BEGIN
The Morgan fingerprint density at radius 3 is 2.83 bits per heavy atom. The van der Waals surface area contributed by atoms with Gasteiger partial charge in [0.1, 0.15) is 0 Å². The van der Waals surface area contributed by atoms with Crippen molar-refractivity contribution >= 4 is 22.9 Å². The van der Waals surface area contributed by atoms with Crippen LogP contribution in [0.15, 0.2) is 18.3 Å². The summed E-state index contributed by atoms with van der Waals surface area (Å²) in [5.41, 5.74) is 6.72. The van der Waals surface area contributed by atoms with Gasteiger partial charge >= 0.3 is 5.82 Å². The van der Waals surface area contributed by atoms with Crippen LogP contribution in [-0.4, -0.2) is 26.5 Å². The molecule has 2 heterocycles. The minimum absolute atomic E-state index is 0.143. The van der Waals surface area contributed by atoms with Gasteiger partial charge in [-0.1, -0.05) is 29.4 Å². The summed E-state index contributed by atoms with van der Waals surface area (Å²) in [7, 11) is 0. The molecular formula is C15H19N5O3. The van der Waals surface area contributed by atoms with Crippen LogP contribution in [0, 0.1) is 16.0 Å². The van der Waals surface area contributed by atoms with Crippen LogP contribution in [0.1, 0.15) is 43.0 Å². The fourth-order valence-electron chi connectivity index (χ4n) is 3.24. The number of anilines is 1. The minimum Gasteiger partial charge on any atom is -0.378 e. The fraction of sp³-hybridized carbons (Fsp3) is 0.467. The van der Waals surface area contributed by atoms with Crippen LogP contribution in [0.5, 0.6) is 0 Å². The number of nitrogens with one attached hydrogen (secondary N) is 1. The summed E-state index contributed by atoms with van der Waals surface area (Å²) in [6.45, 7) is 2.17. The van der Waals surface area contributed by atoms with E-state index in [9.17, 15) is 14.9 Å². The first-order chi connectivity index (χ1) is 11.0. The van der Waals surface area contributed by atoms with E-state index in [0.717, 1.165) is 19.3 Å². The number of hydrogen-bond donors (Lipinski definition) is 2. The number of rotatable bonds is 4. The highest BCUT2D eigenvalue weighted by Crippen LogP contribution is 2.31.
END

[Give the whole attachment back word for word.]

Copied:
The Morgan fingerprint density at radius 3 is 2.83 bits per heavy atom. The van der Waals surface area contributed by atoms with Gasteiger partial charge in [0.1, 0.15) is 0 Å². The van der Waals surface area contributed by atoms with Crippen molar-refractivity contribution >= 4 is 22.9 Å². The van der Waals surface area contributed by atoms with Crippen LogP contribution in [0.15, 0.2) is 18.3 Å². The summed E-state index contributed by atoms with van der Waals surface area (Å²) in [5.41, 5.74) is 6.72. The van der Waals surface area contributed by atoms with Gasteiger partial charge >= 0.3 is 5.82 Å². The van der Waals surface area contributed by atoms with Crippen LogP contribution in [-0.4, -0.2) is 26.5 Å². The molecule has 2 heterocycles. The minimum absolute atomic E-state index is 0.143. The van der Waals surface area contributed by atoms with Gasteiger partial charge in [-0.1, -0.05) is 29.4 Å². The summed E-state index contributed by atoms with van der Waals surface area (Å²) in [7, 11) is 0. The molecular formula is C15H19N5O3. The van der Waals surface area contributed by atoms with Crippen LogP contribution in [0, 0.1) is 16.0 Å². The van der Waals surface area contributed by atoms with Crippen LogP contribution in [0.1, 0.15) is 43.0 Å². The fourth-order valence-electron chi connectivity index (χ4n) is 3.24. The number of anilines is 1. The minimum Gasteiger partial charge on any atom is -0.378 e. The fraction of sp³-hybridized carbons (Fsp3) is 0.467. The van der Waals surface area contributed by atoms with Crippen LogP contribution in [0.5, 0.6) is 0 Å². The number of nitrogens with one attached hydrogen (secondary N) is 1. The summed E-state index contributed by atoms with van der Waals surface area (Å²) in [6.45, 7) is 2.17. The van der Waals surface area contributed by atoms with E-state index in [9.17, 15) is 14.9 Å². The first-order chi connectivity index (χ1) is 11.0. The van der Waals surface area contributed by atoms with E-state index in [0.717, 1.165) is 19.3 Å². The number of hydrogen-bond donors (Lipinski definition) is 2. The number of rotatable bonds is 4. The highest BCUT2D eigenvalue weighted by Crippen LogP contribution is 2.31.